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[ NNSquad ] Social Media + Stupid: The Weiner Warning

                 Social Media + Stupid: The Weiner Warning


Greetings.  Back in early 2003, I used one of the columns I was
writing for "Wired" to discuss issues associated with pornography
involving children on the Internet -- in particular the
criminalization of persons who view such materials.  The impetus for
the essay was the then recent arrests of Peter Townshend ("The Who")
and Paul Reubens ("Pee-wee Herman") on child pornography charges.

I assumed in advance that the column in question (the title of which
was chosen by my editor, not by me) would be controversial -- and
indeed it was ( http://j.mp/mnWZeT [Wired] ).

Townshend's case was particularly interesting, since he insisted that
he was accessing the associated sites as part of autobiographical
research involving his own abuse as a child.

In any case, a focus of that column -- not in any way to defend the
horror of kiddie porn -- was to explore how "ease of access" on the
Internet might cause persons to actually act on impulses that they
probably never would have indulged in the brick and mortar world --
not an excuse for behavior, but rather an explanation and warning.

While the situation with Rep. Anthony Weiner apparently doesn't
involve children, and has many differences from the cases mentioned
above, there is one key similarity.  Weiner appears to have allowed
himself to combine the ease of "social" contact on the Web, with what
can only be called his own stupid, reckless, and self-destructive

Already, I'm hearing calls for broad controls and monitoring of social
media, ostensibly triggered by Weiner's revelations.  While likely to
be easy fodder for some politicians, such demands must be rejected.

By any reasonable analysis of this situation, and of social media more
generally, we must place responsibility squarely at the feet of the
individuals who instigate activities such as Weiner's.  Associated
demands for social monitoring restrictions and eavesdropping would on
the other hand do grave harm to privacy and free speech.

Still, as I implied in that old column, it is also important for us
all to understand the practical implications in the "virtual world" of
the Net, particularly as we often feel that we know people well on the
Web -- when in actuality we're only communicating through a relative
soda straw, compared with the vastly larger totality of actual human

I'm not a psychologist, but I first noticed the phenomenon of
"fantasizing" regarding remote network users via email decades ago --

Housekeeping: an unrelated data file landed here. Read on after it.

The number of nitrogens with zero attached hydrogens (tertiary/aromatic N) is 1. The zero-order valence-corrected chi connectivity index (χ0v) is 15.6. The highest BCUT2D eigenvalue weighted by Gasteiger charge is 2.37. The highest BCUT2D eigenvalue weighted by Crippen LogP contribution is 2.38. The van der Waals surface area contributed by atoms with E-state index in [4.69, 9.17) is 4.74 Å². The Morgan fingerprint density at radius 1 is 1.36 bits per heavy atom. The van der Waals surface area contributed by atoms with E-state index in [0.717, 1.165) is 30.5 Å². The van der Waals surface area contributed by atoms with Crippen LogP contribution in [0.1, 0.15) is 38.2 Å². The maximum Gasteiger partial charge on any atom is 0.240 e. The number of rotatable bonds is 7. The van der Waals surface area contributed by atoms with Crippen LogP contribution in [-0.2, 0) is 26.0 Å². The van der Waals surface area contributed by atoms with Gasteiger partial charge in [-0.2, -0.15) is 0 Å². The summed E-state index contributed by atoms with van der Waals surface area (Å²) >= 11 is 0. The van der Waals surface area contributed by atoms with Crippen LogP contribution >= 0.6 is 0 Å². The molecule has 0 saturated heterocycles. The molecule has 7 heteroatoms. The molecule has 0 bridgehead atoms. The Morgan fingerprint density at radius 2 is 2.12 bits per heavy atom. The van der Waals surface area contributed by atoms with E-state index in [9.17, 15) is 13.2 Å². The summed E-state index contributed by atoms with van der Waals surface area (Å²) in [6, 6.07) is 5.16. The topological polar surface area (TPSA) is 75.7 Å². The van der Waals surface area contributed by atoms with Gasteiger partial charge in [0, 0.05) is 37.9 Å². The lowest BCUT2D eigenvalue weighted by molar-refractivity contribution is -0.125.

long before the popularization of the term "social media" -- during
the earliest years of ARPANET.  Then, as now, the primary interface
for communications was text, and (perhaps fortunately for us back
then) the concept of sending photographs via the Net was itself
largely a fantasy in the early days.

But it seemed clear even then that the Net provided an ideal "growth
medium" for compartmenting our lives into "virtual" vs. "real"
segments, and that any tendency toward less inhibition, more
exhibitionism, rapid anger, and even depression, might be amplified
and exacerbated via some Net communications.

With the rise of social media as we know it today, and with major
portions of the world's population now engaging in related activities
sometimes for many hours daily, it is more crucial than ever that we
understand -- and indeed also help our children to understand -- the
responsibilities associated with using social media, and how best to
avoid making the kinds of mistakes that Weiner, and many others, have
made to their detriment.

Attempts to blame such situations on the technology or openness of
social media -- or of the Web in general -- are misguided, and in fact
are likely to often be accompanied by ulterior motives aimed at
restricting free speech and imposing government Internet controls in
various guises.

To his credit, Rep. Weiner has explicitly not blamed Twitter nor the
Internet for his current dilemma -- but other parties are already
attempting to use his situation to their own advantage, toward their
goals of imposing their own wills on the Net and its users.

Just a reminder that when it comes to the Web, our actions have
consequences, and ultimately that blaming the Internet when we behave
stupidly makes about as much sense as blaming the weatherman for a
rainy day.

Lauren Weinstein (lauren@vortex.com): http://www.vortex.com/lauren
Co-Founder: People For Internet Responsibility: http://www.pfir.org
 - Network Neutrality Squad: http://www.nnsquad.org
 - Global Coalition for Transparent Internet Performance: http://www.gctip.org
 - PRIVACY Forum: http://www.vortex.com
Member: ACM Committee on Computers and Public Policy
Blog: http://lauren.vortex.com
Twitter: https://twitter.com/laurenweinstein 
Google Buzz: http://j.mp/laurenbuzz 
Tel: +1 (818) 225-2800 / Skype: vortex.com